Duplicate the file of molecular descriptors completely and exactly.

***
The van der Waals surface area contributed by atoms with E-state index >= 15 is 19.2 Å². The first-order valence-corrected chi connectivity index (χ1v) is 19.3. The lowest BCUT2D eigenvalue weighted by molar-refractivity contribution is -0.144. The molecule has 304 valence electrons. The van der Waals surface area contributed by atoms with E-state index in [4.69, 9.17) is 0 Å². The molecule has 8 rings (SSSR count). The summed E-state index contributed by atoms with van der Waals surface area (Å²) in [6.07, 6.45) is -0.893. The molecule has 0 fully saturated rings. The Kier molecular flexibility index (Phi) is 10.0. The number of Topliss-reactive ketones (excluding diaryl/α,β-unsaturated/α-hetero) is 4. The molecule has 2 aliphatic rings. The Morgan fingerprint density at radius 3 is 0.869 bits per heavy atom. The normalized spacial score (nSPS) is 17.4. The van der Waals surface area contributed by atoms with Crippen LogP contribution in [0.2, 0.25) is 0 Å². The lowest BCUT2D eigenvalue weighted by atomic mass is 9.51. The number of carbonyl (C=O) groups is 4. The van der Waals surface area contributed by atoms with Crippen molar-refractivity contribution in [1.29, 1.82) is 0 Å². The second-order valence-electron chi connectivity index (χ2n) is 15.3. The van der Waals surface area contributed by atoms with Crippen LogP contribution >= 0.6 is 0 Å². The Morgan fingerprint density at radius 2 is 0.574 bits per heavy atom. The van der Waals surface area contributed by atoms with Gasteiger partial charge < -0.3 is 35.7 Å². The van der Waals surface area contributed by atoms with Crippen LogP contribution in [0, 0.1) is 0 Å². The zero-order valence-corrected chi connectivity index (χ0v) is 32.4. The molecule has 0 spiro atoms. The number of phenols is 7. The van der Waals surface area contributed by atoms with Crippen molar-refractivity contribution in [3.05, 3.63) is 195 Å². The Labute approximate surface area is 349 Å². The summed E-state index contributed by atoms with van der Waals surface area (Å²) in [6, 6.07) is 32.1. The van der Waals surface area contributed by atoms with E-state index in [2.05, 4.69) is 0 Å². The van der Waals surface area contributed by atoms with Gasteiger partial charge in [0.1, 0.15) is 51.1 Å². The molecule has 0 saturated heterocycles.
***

The van der Waals surface area contributed by atoms with E-state index >= 15 is 19.2 Å². The first-order valence-corrected chi connectivity index (χ1v) is 19.3. The lowest BCUT2D eigenvalue weighted by molar-refractivity contribution is -0.144. The molecule has 304 valence electrons. The van der Waals surface area contributed by atoms with E-state index in [4.69, 9.17) is 0 Å². The molecule has 8 rings (SSSR count). The summed E-state index contributed by atoms with van der Waals surface area (Å²) in [6.07, 6.45) is -0.893. The molecule has 0 fully saturated rings. The Kier molecular flexibility index (Phi) is 10.0. The number of Topliss-reactive ketones (excluding diaryl/α,β-unsaturated/α-hetero) is 4. The molecule has 2 aliphatic rings. The Morgan fingerprint density at radius 3 is 0.869 bits per heavy atom. The normalized spacial score (nSPS) is 17.4. The van der Waals surface area contributed by atoms with Crippen LogP contribution in [0.2, 0.25) is 0 Å². The lowest BCUT2D eigenvalue weighted by atomic mass is 9.51. The number of carbonyl (C=O) groups is 4. The van der Waals surface area contributed by atoms with Crippen molar-refractivity contribution in [1.29, 1.82) is 0 Å². The second-order valence-electron chi connectivity index (χ2n) is 15.3. The van der Waals surface area contributed by atoms with Crippen LogP contribution >= 0.6 is 0 Å². The Morgan fingerprint density at radius 2 is 0.574 bits per heavy atom. The van der Waals surface area contributed by atoms with Gasteiger partial charge < -0.3 is 35.7 Å². The van der Waals surface area contributed by atoms with Crippen LogP contribution in [0, 0.1) is 0 Å². The zero-order valence-corrected chi connectivity index (χ0v) is 32.4. The molecule has 0 spiro atoms. The number of phenols is 7. The van der Waals surface area contributed by atoms with Crippen molar-refractivity contribution in [3.05, 3.63) is 195 Å². The Labute approximate surface area is 349 Å². The summed E-state index contributed by atoms with van der Waals surface area (Å²) in [6, 6.07) is 32.1. The van der Waals surface area contributed by atoms with E-state index in [2.05, 4.69) is 0 Å². The van der Waals surface area contributed by atoms with Gasteiger partial charge in [0.1, 0.15) is 51.1 Å². The molecule has 0 saturated heterocycles.